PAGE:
2019 Aus Mooloolaba to Coffs
Lynne and Rastus wave us off
On our way to Coffs
My attempts to sneak Rastus aboard as a castaway failed because he really didn’t want to leave his very contented life with Lynne and who could blame him; so we waved goodbye to them both as we rounded the corner of Minyama Island for the last time and headed back to sea.
We are getting used to the rapid changes in the Australian weather and choosing the best weather window is becoming something of an art form. This weather window promised a nice sailing breeze, followed by light winds and then a 30 knot wind up Zoonie’s stern followed by a 180 degree turnabout to the same velocity from the south and by the time that happened we planned to be tucked up in Coffs Harbour.
Thanks to our friends Susie and Nick we now had details of all the marinas, yacht clubs and VMR Stations (Voluntary Maritime Rescue) and their phone numbers down the east coast so we had made contact with the marina and they allocated us a berth which we were able to locate on our marina plan, thus we knew exactly where we were going.
Later on in the day the sailing breeze started to fail and we were motoring when we came across a fishing boat, with no AIS on and what looked like an anchor out off the bow. It could have been a sea anchor, with a depth of 118 metres is was unlikely to be a sea-bed anchor. We had moved out towards the dramatic ledge you can see in the photo in search of the famous East Coast Current and were benefiting from it to the tune of over two knots.
There were quite a few ships around, nothing like the English Channel, but plenty compared to what we were used to and they appeared to be changing course to avoid us. I was surprised there were no allocated shipping lanes as there are in the channel at home but later Randall pointed out that it was probably because the current moved from east to west and back on an irregular basis so that the ships, like us, moved to where it was for their passage.
Great swathes of mustard scum covered the water and we could not make out whether it was pollen from the land or some miniscule sea flora. Hundreds of small white shoe-shaped cuttle fish shells floated past and I wondered what had killed them at such a young age, perhaps they were a small sized species, the sea is always full with mysteries.
During the night I listened to ABC Radio while I was on watch. The Port Macquarie Koala Hospital had put out a request for $25,000 to buy watering stations to be distributed in the bush so a variety of animals could have a life- saving drink. In view of the unprecedented early and extensive fires and the global coverage of the unfolding tragedy in a very short time they raised over $500,000 despite the bogus websites that creamed a small amount off until they were discovered.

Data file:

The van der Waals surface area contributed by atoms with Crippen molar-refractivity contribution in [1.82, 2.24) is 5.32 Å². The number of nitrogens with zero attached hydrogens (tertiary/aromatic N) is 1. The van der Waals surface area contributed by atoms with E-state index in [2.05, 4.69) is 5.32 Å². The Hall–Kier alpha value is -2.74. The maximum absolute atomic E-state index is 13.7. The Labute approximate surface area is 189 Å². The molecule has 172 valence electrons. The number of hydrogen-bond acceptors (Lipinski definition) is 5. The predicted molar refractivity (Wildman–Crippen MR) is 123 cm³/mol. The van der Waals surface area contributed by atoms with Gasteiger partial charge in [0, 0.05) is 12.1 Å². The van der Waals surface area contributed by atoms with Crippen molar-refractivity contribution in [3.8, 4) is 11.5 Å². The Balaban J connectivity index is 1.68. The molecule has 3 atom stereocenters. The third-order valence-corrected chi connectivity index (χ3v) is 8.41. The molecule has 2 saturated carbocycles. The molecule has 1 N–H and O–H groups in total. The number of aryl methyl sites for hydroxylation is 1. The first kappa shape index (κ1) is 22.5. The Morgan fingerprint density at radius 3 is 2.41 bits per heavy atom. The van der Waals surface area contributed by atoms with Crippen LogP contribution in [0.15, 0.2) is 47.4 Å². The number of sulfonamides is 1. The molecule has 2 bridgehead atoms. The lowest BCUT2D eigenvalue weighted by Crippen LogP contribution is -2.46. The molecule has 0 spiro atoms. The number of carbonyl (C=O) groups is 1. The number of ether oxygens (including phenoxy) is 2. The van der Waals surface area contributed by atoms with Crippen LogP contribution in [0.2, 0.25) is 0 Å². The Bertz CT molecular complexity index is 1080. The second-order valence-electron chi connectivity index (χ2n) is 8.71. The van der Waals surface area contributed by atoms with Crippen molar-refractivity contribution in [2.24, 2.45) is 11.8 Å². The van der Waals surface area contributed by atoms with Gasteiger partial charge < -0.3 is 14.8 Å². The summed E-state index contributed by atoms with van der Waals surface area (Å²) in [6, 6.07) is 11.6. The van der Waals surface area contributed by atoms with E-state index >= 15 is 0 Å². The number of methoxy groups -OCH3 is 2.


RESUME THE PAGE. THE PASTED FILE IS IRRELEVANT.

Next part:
‘Ember Alert’ from sky born sparks and ‘Watch and Act’ are just two of the warnings, bush fire terminology, constantly being heard on the radio. Sometimes people leave it too late to escape and they just have to take cover and hope for the best.
Residents are trained to work out their own Individual Bush Fire Strategy but it must be terrifying to have a fire moving at 20 mph coming towards your home. Some of the fires are so extensive only a natural break or rain or running out of bush will stop them.
The new day dawned to the ever present sulphur grey skies from the wood smoke. The smell was not one of a happy campfire but of death and destruction and it was depressing. Zoonie was covered with tiny black bits of carbon, despite being miles out to sea and goodness knows what effect this acrid, particle filled air will have on the lungs of all air breathing creatures, humans and animals in the long term.
Around us were lots of pods of long, sleek black false killer whales gliding elegantly through the water. Terns and sooty brown shearwater skimmed over the calm of the morning but as the afternoon approached the barometer was falling and the sea was definitely building, the waves getting bigger from the North East and the swell lifting Zoonie higher and pushing her along with the bountiful current helping us in our race against time.
With the new auto-pilot control unit doing its job in the cockpit we felt that was another one ticked off the list but then the fridge compressor started cutting in and out instead of staying on constantly for a few minutes and then turning off, so maintenance and repairs are on-going. The heater experts down in Hobart now have our Ebespacher hot air heater and are amazed at its size. I think they are treating its repair as a challenge. Rob chats with Nick on numerous occasions as the latter updates us on what they are trying currently. It is too old for them to run their usual diagnostic tests on it so they will dismantle it to check for faults.
By mid-afternoon there were lots of white-caps, breaking crests to the waves, and Zoonie was speeding along at nine knots with a poled out genoa and reefed main, wonderful progress, but we still had 60 miles to go to Coffs, it would be a night-time entry but with no sand bar to worry about that should be fine.
Zoonie careered on towards the shore which was somewhere out there in the dark. Then at last, with the clock approaching ten at night we turned between the two headlands, Muttonbird Island on the right and an old quarry hill with a long harbour arm on the left and were amazed to discover the best night time transit ever. Two massive blue neon triangles that Rob had the sheer fun to keep in line, one above the other until the red and green at the marina entrance came in to view. There was absolutely no chance of losing those lights amidst the other shore lights. The harbour was calm for us but in an easterly the water at the entrance can be so disturbed they have to close the harbour.
As we turned right towards our berth a voice from nearby said “Welcome”.